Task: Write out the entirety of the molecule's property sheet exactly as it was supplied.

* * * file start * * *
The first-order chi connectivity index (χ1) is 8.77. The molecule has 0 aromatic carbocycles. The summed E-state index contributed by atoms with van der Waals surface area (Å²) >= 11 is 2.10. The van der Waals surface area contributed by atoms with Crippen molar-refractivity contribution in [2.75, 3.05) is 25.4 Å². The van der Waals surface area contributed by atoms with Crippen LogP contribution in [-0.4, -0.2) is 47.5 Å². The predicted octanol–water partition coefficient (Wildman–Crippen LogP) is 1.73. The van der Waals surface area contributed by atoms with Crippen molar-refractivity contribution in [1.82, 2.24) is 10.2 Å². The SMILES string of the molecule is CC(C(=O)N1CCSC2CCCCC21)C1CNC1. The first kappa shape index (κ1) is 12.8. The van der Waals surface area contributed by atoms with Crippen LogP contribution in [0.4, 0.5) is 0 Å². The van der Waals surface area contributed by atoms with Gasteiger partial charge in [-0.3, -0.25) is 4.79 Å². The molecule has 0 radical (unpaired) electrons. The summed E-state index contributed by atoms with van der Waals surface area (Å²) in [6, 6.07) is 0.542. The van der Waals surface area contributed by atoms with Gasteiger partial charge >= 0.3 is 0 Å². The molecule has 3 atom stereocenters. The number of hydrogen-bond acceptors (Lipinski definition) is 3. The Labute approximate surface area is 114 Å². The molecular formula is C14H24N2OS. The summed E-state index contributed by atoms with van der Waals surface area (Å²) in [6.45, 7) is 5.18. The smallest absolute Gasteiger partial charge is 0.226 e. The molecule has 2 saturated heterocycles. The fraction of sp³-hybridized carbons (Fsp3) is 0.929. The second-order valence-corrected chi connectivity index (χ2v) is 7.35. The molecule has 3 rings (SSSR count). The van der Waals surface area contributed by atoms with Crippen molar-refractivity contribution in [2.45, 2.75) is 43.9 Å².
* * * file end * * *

The first-order chi connectivity index (χ1) is 8.77. The molecule has 0 aromatic carbocycles. The summed E-state index contributed by atoms with van der Waals surface area (Å²) >= 11 is 2.10. The van der Waals surface area contributed by atoms with Crippen molar-refractivity contribution in [2.75, 3.05) is 25.4 Å². The van der Waals surface area contributed by atoms with Crippen LogP contribution in [-0.4, -0.2) is 47.5 Å². The predicted octanol–water partition coefficient (Wildman–Crippen LogP) is 1.73. The van der Waals surface area contributed by atoms with Crippen molar-refractivity contribution in [1.82, 2.24) is 10.2 Å². The SMILES string of the molecule is CC(C(=O)N1CCSC2CCCCC21)C1CNC1. The first kappa shape index (κ1) is 12.8. The van der Waals surface area contributed by atoms with Crippen LogP contribution in [0.4, 0.5) is 0 Å². The van der Waals surface area contributed by atoms with Gasteiger partial charge in [-0.3, -0.25) is 4.79 Å². The molecule has 0 radical (unpaired) electrons. The summed E-state index contributed by atoms with van der Waals surface area (Å²) in [6, 6.07) is 0.542. The van der Waals surface area contributed by atoms with Gasteiger partial charge >= 0.3 is 0 Å². The molecule has 3 atom stereocenters. The number of hydrogen-bond acceptors (Lipinski definition) is 3. The Labute approximate surface area is 114 Å². The molecular formula is C14H24N2OS. The summed E-state index contributed by atoms with van der Waals surface area (Å²) in [6.45, 7) is 5.18. The smallest absolute Gasteiger partial charge is 0.226 e. The molecule has 2 saturated heterocycles. The fraction of sp³-hybridized carbons (Fsp3) is 0.929. The second-order valence-corrected chi connectivity index (χ2v) is 7.35. The molecule has 3 rings (SSSR count). The van der Waals surface area contributed by atoms with Crippen molar-refractivity contribution in [2.45, 2.75) is 43.9 Å².